The San José City Council also unanimously adopted amendments to the Diridon Station Area Plan, which paves the way for 13,519 new homes across the entire Station Area, 25% of which will be affordable to households with a broad range of incomes, including permanent supportive housing. To reach these goals and realize the City’s priority to prevent displacement in the surrounding area, the Council also approved an Affordable Housing Implementation Plan (AHIP) as proposed by the Housing Department. The AHIP lays out the tools that are needed to produce the affordable homes, preserve existing local resources, and protect tenants from the intense market impact of this plan.
Overall, this was a major win for housing and affordable housing in San José and a major step towards creating the Housing-Rich Station Area that SV@Home and other housing advocates have been fighting for! But as we look back years from now, the implementation of the affordable housing targets will be an essential measure of whether this was an inclusive, equitable redevelopment. We believe that the collective commitment to these priorities is both clear and sincere, but there is a whole lot of work to do to live up to this commitment.
Our thanks go to the City Council, City Staff, Google, and all of the community members and advocates who helped shape the future of the Diridon Station Area.
While there will still be plenty of work to do to support housing and affordable housing development at Diridon moving forward, last week was a major Houser victory!
Santa Clara City Council will consider approval of the El Camino Real Specific Plan
After three years of planning, the Santa Clara City Council will consider approval of the El Camino Real Specific Plan at a special meeting on June 15th. The plan includes an increase in housing capacity of close to 4,000 additional new homes, lowers the income targets for affordable units in market rate developments (inclusionary housing requirements) to 80% of area median income (AMI) from the current policy targeted at 100% AMI, and sets a goal of 20% affordable across the corridor with the expectation that 100% affordable projects will be supported in the plan area.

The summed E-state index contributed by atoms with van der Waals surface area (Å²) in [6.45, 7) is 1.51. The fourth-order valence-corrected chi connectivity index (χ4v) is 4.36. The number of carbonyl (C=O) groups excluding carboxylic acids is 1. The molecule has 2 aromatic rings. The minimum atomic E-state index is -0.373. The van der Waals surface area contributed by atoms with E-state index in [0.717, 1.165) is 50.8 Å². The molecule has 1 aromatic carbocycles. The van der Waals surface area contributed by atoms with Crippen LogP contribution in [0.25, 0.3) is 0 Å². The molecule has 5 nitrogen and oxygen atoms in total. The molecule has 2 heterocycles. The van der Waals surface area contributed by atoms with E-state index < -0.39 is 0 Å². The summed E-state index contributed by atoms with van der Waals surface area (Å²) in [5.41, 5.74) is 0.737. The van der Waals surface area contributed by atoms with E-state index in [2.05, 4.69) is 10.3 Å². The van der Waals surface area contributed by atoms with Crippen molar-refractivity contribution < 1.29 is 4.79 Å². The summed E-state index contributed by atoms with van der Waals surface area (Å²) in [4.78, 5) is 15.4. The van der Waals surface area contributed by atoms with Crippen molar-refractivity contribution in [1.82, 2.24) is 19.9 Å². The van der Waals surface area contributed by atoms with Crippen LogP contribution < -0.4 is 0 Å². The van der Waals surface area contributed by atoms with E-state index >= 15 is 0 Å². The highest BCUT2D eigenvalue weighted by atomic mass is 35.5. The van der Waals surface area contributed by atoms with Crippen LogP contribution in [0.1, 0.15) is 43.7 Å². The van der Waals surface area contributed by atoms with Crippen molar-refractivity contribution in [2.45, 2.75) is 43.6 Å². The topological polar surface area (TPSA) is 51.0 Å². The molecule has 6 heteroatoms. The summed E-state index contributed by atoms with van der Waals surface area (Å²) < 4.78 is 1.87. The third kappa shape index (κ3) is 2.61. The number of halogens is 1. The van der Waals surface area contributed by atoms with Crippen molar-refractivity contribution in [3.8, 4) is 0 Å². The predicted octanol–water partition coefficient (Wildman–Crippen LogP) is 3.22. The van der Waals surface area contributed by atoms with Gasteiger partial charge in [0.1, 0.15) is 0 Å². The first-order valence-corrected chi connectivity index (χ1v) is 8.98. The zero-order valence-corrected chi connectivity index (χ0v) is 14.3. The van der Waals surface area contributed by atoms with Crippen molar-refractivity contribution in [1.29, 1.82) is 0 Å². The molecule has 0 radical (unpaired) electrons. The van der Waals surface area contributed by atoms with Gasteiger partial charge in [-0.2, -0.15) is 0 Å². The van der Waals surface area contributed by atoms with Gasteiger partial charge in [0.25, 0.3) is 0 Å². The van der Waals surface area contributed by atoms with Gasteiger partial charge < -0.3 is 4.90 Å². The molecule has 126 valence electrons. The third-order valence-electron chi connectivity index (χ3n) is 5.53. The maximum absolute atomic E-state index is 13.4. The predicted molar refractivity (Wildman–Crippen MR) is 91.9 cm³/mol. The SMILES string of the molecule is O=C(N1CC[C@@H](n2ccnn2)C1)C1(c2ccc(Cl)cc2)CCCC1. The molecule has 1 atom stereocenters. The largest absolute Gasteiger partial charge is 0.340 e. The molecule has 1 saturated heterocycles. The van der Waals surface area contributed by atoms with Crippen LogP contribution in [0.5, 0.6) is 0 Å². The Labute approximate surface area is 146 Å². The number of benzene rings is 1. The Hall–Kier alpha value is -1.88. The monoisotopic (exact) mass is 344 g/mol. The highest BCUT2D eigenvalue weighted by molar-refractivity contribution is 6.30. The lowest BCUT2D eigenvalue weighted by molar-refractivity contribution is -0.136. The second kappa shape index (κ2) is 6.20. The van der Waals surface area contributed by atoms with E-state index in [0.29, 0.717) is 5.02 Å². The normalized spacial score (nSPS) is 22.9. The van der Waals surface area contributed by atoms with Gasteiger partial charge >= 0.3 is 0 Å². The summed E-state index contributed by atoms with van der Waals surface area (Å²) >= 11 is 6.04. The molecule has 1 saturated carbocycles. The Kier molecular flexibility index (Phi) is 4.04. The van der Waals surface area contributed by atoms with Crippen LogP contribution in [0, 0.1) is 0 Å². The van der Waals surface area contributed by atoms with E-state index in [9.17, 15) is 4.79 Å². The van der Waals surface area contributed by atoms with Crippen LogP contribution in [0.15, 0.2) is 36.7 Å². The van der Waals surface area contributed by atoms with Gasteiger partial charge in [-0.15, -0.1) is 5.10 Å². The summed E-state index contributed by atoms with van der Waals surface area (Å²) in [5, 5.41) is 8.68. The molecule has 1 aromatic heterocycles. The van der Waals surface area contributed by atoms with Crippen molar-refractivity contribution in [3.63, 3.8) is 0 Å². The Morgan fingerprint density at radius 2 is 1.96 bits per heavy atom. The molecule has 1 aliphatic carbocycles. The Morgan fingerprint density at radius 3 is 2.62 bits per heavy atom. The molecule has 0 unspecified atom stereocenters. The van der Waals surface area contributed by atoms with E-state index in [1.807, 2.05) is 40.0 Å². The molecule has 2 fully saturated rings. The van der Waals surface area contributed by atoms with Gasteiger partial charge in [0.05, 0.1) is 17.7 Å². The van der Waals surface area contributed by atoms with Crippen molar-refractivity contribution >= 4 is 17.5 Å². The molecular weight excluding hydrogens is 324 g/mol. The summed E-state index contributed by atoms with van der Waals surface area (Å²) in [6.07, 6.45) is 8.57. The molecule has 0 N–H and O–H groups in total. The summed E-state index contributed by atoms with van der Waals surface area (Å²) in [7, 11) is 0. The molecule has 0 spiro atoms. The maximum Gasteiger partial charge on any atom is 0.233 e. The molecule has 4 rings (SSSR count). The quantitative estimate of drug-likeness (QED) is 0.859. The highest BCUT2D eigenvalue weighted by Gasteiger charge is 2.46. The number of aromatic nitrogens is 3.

The plan also creates important models for redevelopment that make it possible to create a dynamic mixed-use corridor in a time of reduced retail demand. The plan identifies “activity nodes” that concentrate retail and commercial uses, as well as higher density housing, in key areas that are walkable to surrounding neighborhoods and new, medium density residential development. Rather than overburden the entire plan area with ground floor retail requirements, this concentration will both create sustainable commercial activity and lower hurdles for residential development outside the nodes. The focus on a pedestrian friendly approach, which is supported by high-frequency bus service, should be a model to ECR planning up the peninsula.
The staff summary including the complete recommended Specific Plan for the ECR, was heard by the Planning Commission on May 10th. A number of issues were raised during the discussion including questions about interface with neighboring single family homes, which has actually been significantly revised in the current plan’s design guidelines that mandate additional setbacks and massing limits. The other concern was the retention of on-street parking at three sites along the corridor, which may delay implementation of the dedicated bike lane. A major dimension of the plan is the transition of the street to one that encourages walking and biking, with protected bike lanes and street-scaping. Getting people out of their cars is essential, and setting this foundation will shape both the near term and long term redevelopment decisions.
SV@Home sat on the Community Advisory Committee for the planning process, and we have worked closely with a coalition of local advocates and organizations – Santa Clara Community Advocates – which includes environmental groups, bike advocates, and housing supporters. This engagement, which has been active continuously over the last few years, has had a significant impact on the details of the plan.
SV@Home will continue to work with the Santa Clara Community Advocates to support the plan, and advocate for the full removal of on-street parking and the successful implementation in the years to come. The ECR corridor is expected to be a major part of the Santa Clara Housing Element update being developed in the coming year.